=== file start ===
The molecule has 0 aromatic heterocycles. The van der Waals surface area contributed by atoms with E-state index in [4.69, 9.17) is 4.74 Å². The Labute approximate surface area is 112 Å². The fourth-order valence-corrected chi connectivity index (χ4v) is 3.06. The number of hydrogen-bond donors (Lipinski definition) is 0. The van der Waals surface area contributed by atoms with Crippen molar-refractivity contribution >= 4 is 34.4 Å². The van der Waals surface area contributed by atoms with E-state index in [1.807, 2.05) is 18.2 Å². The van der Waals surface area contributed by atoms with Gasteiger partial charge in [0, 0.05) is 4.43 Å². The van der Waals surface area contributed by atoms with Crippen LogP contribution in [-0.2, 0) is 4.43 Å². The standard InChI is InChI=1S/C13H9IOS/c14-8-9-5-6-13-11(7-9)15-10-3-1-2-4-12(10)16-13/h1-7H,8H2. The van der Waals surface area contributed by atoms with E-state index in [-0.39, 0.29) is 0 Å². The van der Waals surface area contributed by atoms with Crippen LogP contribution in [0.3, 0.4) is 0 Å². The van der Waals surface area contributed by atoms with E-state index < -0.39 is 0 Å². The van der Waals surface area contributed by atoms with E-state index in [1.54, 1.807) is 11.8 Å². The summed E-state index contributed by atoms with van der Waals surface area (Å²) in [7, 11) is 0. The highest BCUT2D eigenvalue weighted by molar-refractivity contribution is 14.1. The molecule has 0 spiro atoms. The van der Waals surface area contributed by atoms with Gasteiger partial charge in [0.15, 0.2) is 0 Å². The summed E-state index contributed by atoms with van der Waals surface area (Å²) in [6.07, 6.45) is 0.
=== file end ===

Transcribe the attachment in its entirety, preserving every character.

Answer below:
The molecule has 0 aromatic heterocycles. The van der Waals surface area contributed by atoms with E-state index in [4.69, 9.17) is 4.74 Å². The Labute approximate surface area is 112 Å². The fourth-order valence-corrected chi connectivity index (χ4v) is 3.06. The number of hydrogen-bond donors (Lipinski definition) is 0. The van der Waals surface area contributed by atoms with Crippen molar-refractivity contribution >= 4 is 34.4 Å². The van der Waals surface area contributed by atoms with E-state index in [1.807, 2.05) is 18.2 Å². The van der Waals surface area contributed by atoms with Gasteiger partial charge in [0, 0.05) is 4.43 Å². The van der Waals surface area contributed by atoms with Crippen LogP contribution in [-0.2, 0) is 4.43 Å². The standard InChI is InChI=1S/C13H9IOS/c14-8-9-5-6-13-11(7-9)15-10-3-1-2-4-12(10)16-13/h1-7H,8H2. The van der Waals surface area contributed by atoms with E-state index in [-0.39, 0.29) is 0 Å². The van der Waals surface area contributed by atoms with Crippen LogP contribution in [0.3, 0.4) is 0 Å². The van der Waals surface area contributed by atoms with E-state index < -0.39 is 0 Å². The van der Waals surface area contributed by atoms with E-state index in [1.54, 1.807) is 11.8 Å². The summed E-state index contributed by atoms with van der Waals surface area (Å²) in [7, 11) is 0. The highest BCUT2D eigenvalue weighted by molar-refractivity contribution is 14.1. The molecule has 0 spiro atoms. The van der Waals surface area contributed by atoms with Gasteiger partial charge in [0.15, 0.2) is 0 Å². The summed E-state index contributed by atoms with van der Waals surface area (Å²) in [6.07, 6.45) is 0.